Preparing for your appointment

You're likely to start by seeing your family doctor or gynecologist. However, you may be referred to a breast health specialist instead.

What you can do

To prepare for your appointment:

  • Take note of all your symptoms, even if they seem unrelated to the reason for which you scheduled the appointment.
  • Review key personal information, including major stresses or recent life changes.
  • Make a list of all medications, vitamins and supplements that you take.
  • Write down questions to ask, listing them in order of importance.

For galactorrhea, possible questions to ask your doctor include:

  • What's likely causing my symptoms?
  • Are there any other possible causes?
  • What kind of tests might I need?
  • What treatment approach do you recommend for me?
  • Is there a generic equivalent for the medicine you're prescribing me?
  • Are there any at-home remedies I might try?

What to expect from your doctor

Your doctor may ask you questions, such as:

  • What color is your nipple discharge?
  • Does nipple discharge occur in one or both breasts?
  • Do you have other breast signs or symptoms, such as a lump or area of thickening?
  • Do you have breast pain?
  • How often do you perform breast self-exams?
  • Have you noticed any breast changes?
  • Are you pregnant or breast-feeding?
  • Do you still have regular menstrual periods?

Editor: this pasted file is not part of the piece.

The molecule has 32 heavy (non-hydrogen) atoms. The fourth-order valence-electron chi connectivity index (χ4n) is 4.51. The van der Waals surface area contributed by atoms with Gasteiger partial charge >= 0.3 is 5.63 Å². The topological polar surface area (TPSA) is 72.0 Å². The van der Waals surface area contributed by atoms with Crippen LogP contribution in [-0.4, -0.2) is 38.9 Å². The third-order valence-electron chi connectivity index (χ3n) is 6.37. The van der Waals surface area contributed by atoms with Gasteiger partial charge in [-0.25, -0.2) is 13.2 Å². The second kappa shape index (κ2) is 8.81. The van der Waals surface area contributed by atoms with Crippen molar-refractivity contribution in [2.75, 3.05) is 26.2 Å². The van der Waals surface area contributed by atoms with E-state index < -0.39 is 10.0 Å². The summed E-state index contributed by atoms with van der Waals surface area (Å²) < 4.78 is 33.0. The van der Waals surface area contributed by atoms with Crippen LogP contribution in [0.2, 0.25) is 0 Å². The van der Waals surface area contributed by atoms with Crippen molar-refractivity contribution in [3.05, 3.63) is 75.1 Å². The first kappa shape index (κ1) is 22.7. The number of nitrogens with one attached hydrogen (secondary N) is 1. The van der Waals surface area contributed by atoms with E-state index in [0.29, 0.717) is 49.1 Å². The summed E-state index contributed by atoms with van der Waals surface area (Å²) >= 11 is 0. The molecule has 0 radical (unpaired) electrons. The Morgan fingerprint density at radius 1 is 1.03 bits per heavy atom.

• Are you having trouble getting pregnant?
  • What medications do you take?
  • Do you have headaches or vision problems?

What you can do in the meantime

Until your appointment, follow these tips to deal with unwanted nipple discharge:

  • Avoid breast stimulation to reduce or stop nipple discharge. For instance, avoid stimulating the nipples during sexual activity. Don't wear clothing that causes a lot of friction on your nipples.
  • Use breast pads to absorb nipple discharge and prevent it from seeping through your clothing.
Jan. 04, 2016
References
  1. AskMayoExpert. Nipple discharge. Rochester, Minn.: Mayo Foundation for Medical Education and Research; 2014.
  2. Ferri FF. Galactorrhea. In: Ferri's Clinical Advisor 2015: 5 Books in 1. Philadelphia, Pa.: Mosby Elsevier; 2015. http://www.clinicalkey.com. Accessed April 26, 2015.
  3. Golshan M, et al. Nipple discharge. http://www.uptodate.com/home. Accessed Nov. 6, 2015.
  4. Bope ET, et al. Hyperprolactinemia. In: Conn's Current Therapy 2015. Philadelphia, Pa.: Saunders Elsevier; 2015. http://www.clinicalkey.com. Accessed Nov. 6, 2015.
  5. Galactorrhea. First consult. https://www.clinicalkey.com. Accessed Nov. 6, 2015.
  6. AskMayoExpert. Prolactinoma. Rochester, Minn.: Mayo Foundation for Medical Education and Research; 2014.
  7. Pruthi S (expert opinion). Mayo Clinic, Rochester, Minn. Nov. 15, 2015.
  8. Rohren CH (expert opinion). Mayo Clinic, Rochester, Minn. Nov. 13, 2015.